Much has been made of the relationship between "rocket science" and the
scheduling of sales associates in retail stores. While the term "rocket science"
is misleading, here is the short explanation starting with a historical
perspective.

In the epoch Battle of the Atlantic during World War II the good guys struggled
to convey supplies to Britain and the Soviet Union through the submarine
infested North Atlantic. A question of strategy became apparent: do you group
the transport ships together in convoy where they can be more easily protected
but are limited to the speed of the slowest ship, or do you send ships
separately? A team of mathematicians studied the problem, and concluded that the
convoy system would minimize loses. The use of convoys together with the advent
of useable radar turned the tide - but for a time the battle was a very close
call.

The branch of mathematics stemming from the wartime effort was referred to as
operations research. Broadly speaking, the purpose of O.R. is to apply
mathematics to real-world problems that are operational in nature. Typically,
the goal is to maximize or minimize something (e.g. profit, customer service,
wait time) subject to "constraints" (e.g., budget, available sales associates).

Through the mid-1970's business schools placed much emphasis on O.R., and there
were success stories. Did you know that the best mix of ingredients in animal
feed has been determined using O.R.? The petroleum industry has also made
extensive use of O.R. both to help decide where to drill for oil (and when to
stop), and to optimize refinery operations. Unfortunately, O.R. proved
cumbersome for most real world problems. The data needed to perform the
calculations was not available, and the computers of the day could not
economically carry out the extensive calculations. By the 1980's, mergers,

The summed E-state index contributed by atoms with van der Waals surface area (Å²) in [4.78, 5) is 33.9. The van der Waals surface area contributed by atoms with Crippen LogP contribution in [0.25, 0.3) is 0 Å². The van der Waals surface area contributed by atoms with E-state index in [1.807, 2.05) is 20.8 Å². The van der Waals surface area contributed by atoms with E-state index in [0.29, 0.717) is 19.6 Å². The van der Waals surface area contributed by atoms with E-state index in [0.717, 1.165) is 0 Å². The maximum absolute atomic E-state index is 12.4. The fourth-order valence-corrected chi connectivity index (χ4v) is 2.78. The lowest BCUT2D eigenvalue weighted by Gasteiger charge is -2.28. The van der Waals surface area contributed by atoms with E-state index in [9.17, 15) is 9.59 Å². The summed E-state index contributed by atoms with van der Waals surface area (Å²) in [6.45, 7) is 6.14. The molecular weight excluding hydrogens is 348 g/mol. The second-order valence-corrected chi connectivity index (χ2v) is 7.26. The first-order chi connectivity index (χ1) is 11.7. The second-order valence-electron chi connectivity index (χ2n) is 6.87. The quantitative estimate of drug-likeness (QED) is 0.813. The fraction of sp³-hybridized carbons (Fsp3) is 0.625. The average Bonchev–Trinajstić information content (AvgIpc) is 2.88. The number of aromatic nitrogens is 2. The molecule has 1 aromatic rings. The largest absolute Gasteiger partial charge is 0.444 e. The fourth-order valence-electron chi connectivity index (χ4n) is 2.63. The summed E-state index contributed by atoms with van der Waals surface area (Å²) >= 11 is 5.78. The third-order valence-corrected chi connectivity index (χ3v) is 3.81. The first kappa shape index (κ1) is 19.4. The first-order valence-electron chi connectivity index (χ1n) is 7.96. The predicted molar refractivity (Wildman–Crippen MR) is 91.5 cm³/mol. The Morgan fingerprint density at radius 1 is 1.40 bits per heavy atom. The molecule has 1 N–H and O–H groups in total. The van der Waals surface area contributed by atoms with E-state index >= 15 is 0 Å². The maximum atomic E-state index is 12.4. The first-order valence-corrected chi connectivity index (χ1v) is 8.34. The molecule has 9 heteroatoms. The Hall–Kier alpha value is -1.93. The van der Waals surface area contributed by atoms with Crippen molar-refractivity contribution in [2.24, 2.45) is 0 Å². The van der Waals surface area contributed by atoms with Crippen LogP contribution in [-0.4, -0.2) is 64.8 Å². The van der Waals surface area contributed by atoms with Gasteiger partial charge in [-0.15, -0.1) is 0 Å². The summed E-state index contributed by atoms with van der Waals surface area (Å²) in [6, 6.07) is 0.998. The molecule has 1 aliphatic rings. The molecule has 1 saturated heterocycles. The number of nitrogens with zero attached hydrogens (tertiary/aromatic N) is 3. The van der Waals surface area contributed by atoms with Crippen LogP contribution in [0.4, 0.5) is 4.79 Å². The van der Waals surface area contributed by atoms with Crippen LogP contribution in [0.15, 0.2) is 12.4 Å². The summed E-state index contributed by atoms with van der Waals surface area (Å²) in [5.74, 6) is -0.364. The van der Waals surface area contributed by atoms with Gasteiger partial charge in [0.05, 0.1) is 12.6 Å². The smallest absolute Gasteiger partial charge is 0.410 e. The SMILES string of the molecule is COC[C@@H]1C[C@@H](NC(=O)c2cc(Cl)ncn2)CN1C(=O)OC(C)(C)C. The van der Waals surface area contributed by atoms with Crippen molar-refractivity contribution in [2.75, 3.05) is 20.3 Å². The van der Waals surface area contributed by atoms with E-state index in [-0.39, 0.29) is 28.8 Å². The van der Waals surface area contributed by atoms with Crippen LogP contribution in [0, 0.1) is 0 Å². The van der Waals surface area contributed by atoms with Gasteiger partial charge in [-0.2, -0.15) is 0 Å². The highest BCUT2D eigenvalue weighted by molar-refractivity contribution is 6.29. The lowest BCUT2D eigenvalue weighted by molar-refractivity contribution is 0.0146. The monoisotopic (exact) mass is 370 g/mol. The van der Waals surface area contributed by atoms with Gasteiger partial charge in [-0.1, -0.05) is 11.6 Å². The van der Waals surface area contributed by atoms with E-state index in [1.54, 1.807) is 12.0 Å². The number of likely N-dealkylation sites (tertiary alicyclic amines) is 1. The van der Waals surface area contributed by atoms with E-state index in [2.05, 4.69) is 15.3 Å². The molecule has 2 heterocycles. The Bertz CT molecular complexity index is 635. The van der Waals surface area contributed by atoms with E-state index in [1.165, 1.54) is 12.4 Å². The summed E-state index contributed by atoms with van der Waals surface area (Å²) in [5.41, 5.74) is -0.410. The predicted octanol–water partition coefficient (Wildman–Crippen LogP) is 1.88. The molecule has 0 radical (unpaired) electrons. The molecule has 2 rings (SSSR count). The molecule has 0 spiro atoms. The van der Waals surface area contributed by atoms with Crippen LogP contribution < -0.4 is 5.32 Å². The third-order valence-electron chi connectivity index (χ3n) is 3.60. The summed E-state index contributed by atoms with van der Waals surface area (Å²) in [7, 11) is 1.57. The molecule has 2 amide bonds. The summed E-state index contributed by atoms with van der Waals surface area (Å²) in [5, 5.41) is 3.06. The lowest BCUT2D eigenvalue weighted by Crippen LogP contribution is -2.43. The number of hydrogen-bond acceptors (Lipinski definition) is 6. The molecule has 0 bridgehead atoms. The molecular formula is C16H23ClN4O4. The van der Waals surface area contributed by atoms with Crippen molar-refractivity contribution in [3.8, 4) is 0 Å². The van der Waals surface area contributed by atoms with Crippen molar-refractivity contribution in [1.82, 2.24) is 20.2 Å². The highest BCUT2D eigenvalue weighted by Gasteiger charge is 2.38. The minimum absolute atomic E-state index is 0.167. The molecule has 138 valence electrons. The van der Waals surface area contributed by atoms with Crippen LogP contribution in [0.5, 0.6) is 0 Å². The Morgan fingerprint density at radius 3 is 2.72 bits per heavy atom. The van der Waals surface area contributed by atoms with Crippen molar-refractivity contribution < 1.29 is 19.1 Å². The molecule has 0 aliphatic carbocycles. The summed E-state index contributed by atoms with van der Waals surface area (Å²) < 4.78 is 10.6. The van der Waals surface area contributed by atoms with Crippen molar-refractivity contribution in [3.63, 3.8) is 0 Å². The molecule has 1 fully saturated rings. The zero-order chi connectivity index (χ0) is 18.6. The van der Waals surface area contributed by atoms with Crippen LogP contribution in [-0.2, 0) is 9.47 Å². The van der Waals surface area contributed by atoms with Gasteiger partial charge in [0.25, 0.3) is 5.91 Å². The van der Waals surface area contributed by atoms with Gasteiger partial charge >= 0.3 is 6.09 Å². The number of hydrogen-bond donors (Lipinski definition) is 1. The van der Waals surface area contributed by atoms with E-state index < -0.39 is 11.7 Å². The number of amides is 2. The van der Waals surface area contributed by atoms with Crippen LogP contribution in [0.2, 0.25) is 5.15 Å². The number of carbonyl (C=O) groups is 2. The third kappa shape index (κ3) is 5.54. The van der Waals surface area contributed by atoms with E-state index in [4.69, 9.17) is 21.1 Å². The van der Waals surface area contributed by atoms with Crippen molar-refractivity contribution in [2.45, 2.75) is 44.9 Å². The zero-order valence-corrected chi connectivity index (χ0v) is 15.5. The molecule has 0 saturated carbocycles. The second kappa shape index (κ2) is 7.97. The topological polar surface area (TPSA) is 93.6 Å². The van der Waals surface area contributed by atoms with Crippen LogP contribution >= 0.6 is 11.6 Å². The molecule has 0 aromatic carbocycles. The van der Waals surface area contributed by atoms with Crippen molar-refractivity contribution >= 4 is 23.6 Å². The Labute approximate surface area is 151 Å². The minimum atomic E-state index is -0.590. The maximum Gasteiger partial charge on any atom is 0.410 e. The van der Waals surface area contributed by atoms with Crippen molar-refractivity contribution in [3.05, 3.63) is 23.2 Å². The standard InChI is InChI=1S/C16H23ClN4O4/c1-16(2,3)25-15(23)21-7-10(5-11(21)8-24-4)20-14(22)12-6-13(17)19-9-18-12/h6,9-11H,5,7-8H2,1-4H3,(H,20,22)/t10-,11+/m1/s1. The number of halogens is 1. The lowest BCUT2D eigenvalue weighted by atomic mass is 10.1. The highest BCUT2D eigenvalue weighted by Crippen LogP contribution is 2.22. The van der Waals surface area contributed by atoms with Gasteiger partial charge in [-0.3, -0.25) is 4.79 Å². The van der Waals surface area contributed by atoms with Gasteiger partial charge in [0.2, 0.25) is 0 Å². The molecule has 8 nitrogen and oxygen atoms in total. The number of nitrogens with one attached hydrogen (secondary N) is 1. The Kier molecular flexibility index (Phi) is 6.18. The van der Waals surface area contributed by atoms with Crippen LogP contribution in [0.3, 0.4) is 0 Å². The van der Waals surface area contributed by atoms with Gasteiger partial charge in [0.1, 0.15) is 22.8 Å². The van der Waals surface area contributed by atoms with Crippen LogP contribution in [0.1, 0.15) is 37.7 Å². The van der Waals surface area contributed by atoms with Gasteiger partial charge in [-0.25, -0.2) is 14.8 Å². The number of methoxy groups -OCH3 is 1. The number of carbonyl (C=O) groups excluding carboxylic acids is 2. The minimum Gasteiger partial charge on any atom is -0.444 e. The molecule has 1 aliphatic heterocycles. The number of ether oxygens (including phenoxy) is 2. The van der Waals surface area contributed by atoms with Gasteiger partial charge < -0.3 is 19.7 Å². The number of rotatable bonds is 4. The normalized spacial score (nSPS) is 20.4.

downsizing, and business reengineering had become the accepted method of
obtaining large cost savings - O.R. was rarely discussed.

However by the early 90's the wheel had turned full-circle. The benefits of
corporate reorganization and reengineering had been largely realized. And, for
the first time, extensive computerization in most industries meant that "input"
data (e.g., POS data) was typically available and computer power became
inexpensive and vast.

The retail store scheduling problem is ideally suited to an O.R. solution. The
objective typically is to minimize selling cost or to maximize productivity.
Constraints are in the form of budgets, availability of sales associates, shift
composition rules, and numerous other factors.

The scheduling problem is too complicated to solve by hand. This is the case
because of the large number of feasible solutions (ones that satisfy the
constraints) that would have to be manually evaluated. Supervisory personnel can
easily develop a feasible solution that looks "ok." But finding an optimal
solution or near-optimal solution by hand is almost impossible, especially when
the solution has to be frequently recomputed because of changing conditions. And
it is the difference between an "ok" solution, and a near-optimal one that can
mean the difference between profit and loss.

Fortunately, store users need not be concerned with the "rocket science" aspects
of scheduling. The user accesses QServ screens to enter employee availability
and other information; the "rocket science" calculations happen automatically
inside the system.